The Drumming System (affiliate link) has some great grunge drumming lessons. In fact, I’ve never actually knew of lessons being taught on this style of music until I saw this.

Grunge rock began in late 1980’s and was very popular through the early to mid 1990’s. Bands such as Nirvana, Alice in Chains, and Pearl Jam popularized this music.

It became known as the “Seattle sound”: Sloshy, heavy, grungy 1 bar and 2 bar patterns.

Pearl Jam

One memory of grunge music that I will never forget is the first time I saw the video for the song, “Alive”, by Pearl Jam. I was in awe of the drummer, David Abbruzzese. His sound was very powerful and incredibly clear. He also played with great fluidity. I still work to emulate his fluidity around the drum kit today.

Check out the video:

Nirvana

I was in middle school during the birth of grunge music and was heavily influenced by it. Nirvana’s MTV Unplugged in New York album was a CD that I regularly played. (Remember CD’s?) Nirvana’s bestselling hit, “Smells Like Teen Spirit” had a huge impact on my generation. I truly believe that this video captures the essence of grunge.

Check out the video:

Improving Your Skills

The Drumming System (affiliate link) has grunge drumming beats for beginner, intermediate, and advanced players.

  1. The beginner beats sometimes have no cymbals in them. This was very popular in the music.
  2. Intermediate beats are a bit more challenging with addition sixteenth notes on the snare and bass drum, plus fills at the end of the beat. Again this was very popular with grunge drumming. Most importantly, they need to be played with a “sloshy” sound.
  3. Advanced beats are so recognizable. They add broken up hi hat patterns, open hi hat patterns,  and sixteenth note triplets on the hi hat.

The actual beats in the style aren’t that technically difficult. The important thing is to develop that feel of this music.

The Best Age to Start Drum Lessons

Best Age to Start Drum Lessons

From time to time, I get calls and emails from people around the country asking about the best age to start drum lessons. There is no right answer to this, but here are some general guidelines that might help you make the right decision for you and your child:

  1. For most children, the best age to start drum lessons is 8 years old. By this age, they are used to the routine of school and doing homework (hopefully). They are also developing a better sense of mind-body awareness by this age.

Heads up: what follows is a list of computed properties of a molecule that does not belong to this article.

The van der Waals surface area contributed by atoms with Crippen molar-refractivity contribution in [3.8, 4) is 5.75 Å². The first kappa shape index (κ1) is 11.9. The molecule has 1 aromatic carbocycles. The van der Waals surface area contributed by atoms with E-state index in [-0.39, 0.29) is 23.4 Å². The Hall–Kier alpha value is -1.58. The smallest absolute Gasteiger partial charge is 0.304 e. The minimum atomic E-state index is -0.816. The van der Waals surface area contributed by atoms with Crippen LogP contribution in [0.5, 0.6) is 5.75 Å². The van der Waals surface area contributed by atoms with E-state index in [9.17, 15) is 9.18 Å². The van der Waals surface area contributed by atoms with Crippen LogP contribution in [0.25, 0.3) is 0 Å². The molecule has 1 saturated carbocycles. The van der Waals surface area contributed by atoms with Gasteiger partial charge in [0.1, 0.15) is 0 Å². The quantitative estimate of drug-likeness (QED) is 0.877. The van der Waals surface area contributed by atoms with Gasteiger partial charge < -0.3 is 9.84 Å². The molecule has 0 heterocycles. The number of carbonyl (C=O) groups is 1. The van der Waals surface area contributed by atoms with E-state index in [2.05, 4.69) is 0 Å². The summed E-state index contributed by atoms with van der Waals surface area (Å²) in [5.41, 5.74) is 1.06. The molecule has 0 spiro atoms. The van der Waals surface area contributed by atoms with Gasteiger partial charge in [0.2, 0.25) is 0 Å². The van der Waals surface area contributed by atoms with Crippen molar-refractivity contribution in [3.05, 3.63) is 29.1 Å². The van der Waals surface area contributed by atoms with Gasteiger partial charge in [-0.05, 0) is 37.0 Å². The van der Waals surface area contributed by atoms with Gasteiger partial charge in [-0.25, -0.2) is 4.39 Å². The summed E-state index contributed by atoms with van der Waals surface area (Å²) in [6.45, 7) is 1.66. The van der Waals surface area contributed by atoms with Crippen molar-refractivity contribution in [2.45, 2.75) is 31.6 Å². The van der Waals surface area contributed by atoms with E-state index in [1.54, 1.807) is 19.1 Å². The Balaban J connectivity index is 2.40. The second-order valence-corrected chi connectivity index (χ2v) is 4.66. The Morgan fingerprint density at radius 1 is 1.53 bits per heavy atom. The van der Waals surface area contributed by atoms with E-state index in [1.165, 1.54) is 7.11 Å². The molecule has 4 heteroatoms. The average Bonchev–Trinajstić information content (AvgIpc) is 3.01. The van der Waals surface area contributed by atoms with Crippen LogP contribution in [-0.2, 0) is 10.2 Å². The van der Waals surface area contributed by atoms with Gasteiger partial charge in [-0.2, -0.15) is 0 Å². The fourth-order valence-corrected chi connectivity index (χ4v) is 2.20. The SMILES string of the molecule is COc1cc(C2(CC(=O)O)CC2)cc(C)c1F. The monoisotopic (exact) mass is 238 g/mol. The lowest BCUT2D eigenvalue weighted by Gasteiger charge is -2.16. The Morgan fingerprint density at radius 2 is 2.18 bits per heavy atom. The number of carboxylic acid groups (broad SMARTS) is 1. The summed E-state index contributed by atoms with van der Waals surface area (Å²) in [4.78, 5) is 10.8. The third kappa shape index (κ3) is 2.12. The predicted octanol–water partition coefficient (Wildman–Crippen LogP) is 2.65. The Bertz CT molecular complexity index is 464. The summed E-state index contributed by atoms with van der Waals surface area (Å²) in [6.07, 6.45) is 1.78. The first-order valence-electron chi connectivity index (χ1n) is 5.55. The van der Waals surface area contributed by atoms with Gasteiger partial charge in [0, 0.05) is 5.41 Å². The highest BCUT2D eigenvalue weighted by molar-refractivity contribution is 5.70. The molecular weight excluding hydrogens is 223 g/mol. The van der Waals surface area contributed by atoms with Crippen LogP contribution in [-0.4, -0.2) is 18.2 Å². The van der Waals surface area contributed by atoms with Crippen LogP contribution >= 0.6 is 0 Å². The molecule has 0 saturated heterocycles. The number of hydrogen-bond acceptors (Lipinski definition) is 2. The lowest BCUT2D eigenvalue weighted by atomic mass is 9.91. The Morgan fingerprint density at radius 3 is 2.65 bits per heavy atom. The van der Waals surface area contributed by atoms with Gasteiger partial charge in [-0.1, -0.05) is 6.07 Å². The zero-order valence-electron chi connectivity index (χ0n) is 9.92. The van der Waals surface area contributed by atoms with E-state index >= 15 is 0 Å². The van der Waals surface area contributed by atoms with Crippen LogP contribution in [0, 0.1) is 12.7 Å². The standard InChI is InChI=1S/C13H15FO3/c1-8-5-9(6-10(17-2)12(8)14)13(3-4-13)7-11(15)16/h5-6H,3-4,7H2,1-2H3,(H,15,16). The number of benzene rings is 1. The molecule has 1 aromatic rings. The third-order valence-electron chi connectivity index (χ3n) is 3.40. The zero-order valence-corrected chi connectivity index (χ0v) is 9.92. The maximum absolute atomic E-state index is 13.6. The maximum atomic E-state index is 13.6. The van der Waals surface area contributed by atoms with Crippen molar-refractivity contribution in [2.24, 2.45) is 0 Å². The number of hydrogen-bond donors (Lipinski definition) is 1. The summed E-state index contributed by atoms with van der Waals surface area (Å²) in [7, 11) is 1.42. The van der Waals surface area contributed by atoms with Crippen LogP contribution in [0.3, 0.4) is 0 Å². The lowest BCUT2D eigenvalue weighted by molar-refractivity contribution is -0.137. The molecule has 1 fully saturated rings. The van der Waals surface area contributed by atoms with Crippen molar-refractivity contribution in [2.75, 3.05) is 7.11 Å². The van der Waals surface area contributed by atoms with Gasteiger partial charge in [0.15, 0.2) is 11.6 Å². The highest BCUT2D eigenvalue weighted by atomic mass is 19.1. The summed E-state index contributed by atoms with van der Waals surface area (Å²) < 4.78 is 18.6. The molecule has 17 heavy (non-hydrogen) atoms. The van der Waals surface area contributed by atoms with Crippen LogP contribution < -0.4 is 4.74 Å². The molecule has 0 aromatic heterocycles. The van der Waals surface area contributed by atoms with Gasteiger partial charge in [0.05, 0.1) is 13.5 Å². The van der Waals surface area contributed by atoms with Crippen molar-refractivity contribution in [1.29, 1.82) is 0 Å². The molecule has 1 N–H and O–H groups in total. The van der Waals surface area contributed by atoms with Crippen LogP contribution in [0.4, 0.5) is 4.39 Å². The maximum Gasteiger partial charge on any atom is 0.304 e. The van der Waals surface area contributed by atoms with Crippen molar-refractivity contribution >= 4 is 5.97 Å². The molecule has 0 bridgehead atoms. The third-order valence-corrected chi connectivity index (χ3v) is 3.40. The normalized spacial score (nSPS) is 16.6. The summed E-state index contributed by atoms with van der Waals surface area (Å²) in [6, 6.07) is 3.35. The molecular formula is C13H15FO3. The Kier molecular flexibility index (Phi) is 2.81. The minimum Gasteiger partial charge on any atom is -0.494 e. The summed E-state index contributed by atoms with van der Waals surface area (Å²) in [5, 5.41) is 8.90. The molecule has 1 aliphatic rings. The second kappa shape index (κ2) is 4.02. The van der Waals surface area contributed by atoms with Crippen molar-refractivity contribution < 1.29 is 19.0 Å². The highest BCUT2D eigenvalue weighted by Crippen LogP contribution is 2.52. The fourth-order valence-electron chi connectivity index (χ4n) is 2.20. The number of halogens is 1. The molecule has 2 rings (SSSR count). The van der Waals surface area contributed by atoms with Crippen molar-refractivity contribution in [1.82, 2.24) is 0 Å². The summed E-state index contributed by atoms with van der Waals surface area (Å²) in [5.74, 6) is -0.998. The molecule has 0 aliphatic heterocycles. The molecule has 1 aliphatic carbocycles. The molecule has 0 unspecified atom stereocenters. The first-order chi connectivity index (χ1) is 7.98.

2. For children younger than 8 years old, I highly recommend group music classes, such as Kindermusik, where they can interact with other kids. Even if you put your child in an excellent music class, they still might be eager to take private drum lessons.
  3. There are some children, younger than 8 years old, that can handle the focus of private lessons. If you think your child is capable, I would suggest finding a drum teacher in your area and trying it out. Click here to find a drum teacher near you (affiliate link).
  4. To test the waters before investing in private drum lessons, try a professional drum course that shows you
    how to play drums. The The Drumming System (affiliate link) and Learn & Master Drums (affiliate link) are two incredible video drum courses.
  5. Another option is to buy a small, cheap drum set, and let your child just bang away. This can include having them play along to their favorite songs. Although they won’t be learning any formal skills, they will be exploring their own creativity and learn how to be proactive. Many great drummers have started this way.

Ultimately, the choice is yours.

A word of caution: If your child starts taking private drum lessons and is truly unable to stay focused and keep up with practicing, it might turn them off from music completely. Therefore it’s important to be very sensitive to how they respond to lessons, if you decide to go that route.